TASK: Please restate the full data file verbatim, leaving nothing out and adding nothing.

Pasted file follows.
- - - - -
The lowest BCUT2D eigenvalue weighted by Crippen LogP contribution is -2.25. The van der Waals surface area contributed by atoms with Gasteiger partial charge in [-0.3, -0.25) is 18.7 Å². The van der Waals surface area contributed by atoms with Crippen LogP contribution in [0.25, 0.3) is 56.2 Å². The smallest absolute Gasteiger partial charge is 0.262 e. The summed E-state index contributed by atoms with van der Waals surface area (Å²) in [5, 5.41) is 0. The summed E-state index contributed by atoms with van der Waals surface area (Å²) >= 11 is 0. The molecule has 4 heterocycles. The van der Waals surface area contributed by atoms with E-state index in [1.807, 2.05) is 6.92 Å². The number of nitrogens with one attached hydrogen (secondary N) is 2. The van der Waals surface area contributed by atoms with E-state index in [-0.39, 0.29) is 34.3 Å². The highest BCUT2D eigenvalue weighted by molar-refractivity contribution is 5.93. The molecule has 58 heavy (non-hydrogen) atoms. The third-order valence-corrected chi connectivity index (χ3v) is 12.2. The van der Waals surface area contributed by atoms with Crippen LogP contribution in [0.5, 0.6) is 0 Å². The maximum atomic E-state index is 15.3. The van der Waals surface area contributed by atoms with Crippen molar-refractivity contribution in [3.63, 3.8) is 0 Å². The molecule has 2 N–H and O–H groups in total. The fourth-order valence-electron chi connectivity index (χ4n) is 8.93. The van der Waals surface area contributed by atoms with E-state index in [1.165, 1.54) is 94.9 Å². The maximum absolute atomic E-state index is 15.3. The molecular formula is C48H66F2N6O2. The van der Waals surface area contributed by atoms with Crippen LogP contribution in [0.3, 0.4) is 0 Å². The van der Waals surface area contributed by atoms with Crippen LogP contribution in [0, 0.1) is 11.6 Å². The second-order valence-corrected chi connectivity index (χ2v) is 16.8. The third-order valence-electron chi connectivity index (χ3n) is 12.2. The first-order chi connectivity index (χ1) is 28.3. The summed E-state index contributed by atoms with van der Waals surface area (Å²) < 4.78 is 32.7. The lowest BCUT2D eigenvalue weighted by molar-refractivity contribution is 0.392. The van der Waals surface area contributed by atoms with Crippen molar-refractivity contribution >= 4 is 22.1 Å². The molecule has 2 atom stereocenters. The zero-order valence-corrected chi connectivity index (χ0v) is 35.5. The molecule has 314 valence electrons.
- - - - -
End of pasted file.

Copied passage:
The lowest BCUT2D eigenvalue weighted by Crippen LogP contribution is -2.25. The van der Waals surface area contributed by atoms with Gasteiger partial charge in [-0.3, -0.25) is 18.7 Å². The van der Waals surface area contributed by atoms with Crippen LogP contribution in [0.25, 0.3) is 56.2 Å². The smallest absolute Gasteiger partial charge is 0.262 e. The summed E-state index contributed by atoms with van der Waals surface area (Å²) in [5, 5.41) is 0. The summed E-state index contributed by atoms with van der Waals surface area (Å²) >= 11 is 0. The molecule has 4 heterocycles. The van der Waals surface area contributed by atoms with E-state index in [1.807, 2.05) is 6.92 Å². The number of nitrogens with one attached hydrogen (secondary N) is 2. The van der Waals surface area contributed by atoms with E-state index in [-0.39, 0.29) is 34.3 Å². The highest BCUT2D eigenvalue weighted by molar-refractivity contribution is 5.93. The molecule has 58 heavy (non-hydrogen) atoms. The third-order valence-corrected chi connectivity index (χ3v) is 12.2. The van der Waals surface area contributed by atoms with Crippen LogP contribution in [0.5, 0.6) is 0 Å². The maximum atomic E-state index is 15.3. The van der Waals surface area contributed by atoms with Crippen molar-refractivity contribution in [3.63, 3.8) is 0 Å². The molecule has 2 N–H and O–H groups in total. The fourth-order valence-electron chi connectivity index (χ4n) is 8.93. The van der Waals surface area contributed by atoms with E-state index in [1.165, 1.54) is 94.9 Å². The maximum absolute atomic E-state index is 15.3. The molecular formula is C48H66F2N6O2. The van der Waals surface area contributed by atoms with Crippen LogP contribution in [0.3, 0.4) is 0 Å². The van der Waals surface area contributed by atoms with Crippen LogP contribution in [0, 0.1) is 11.6 Å². The second-order valence-corrected chi connectivity index (χ2v) is 16.8. The third-order valence-electron chi connectivity index (χ3n) is 12.2. The first-order chi connectivity index (χ1) is 28.3. The summed E-state index contributed by atoms with van der Waals surface area (Å²) < 4.78 is 32.7. The lowest BCUT2D eigenvalue weighted by molar-refractivity contribution is 0.392. The van der Waals surface area contributed by atoms with Crippen molar-refractivity contribution >= 4 is 22.1 Å². The molecule has 2 atom stereocenters. The zero-order valence-corrected chi connectivity index (χ0v) is 35.5. The molecule has 314 valence electrons.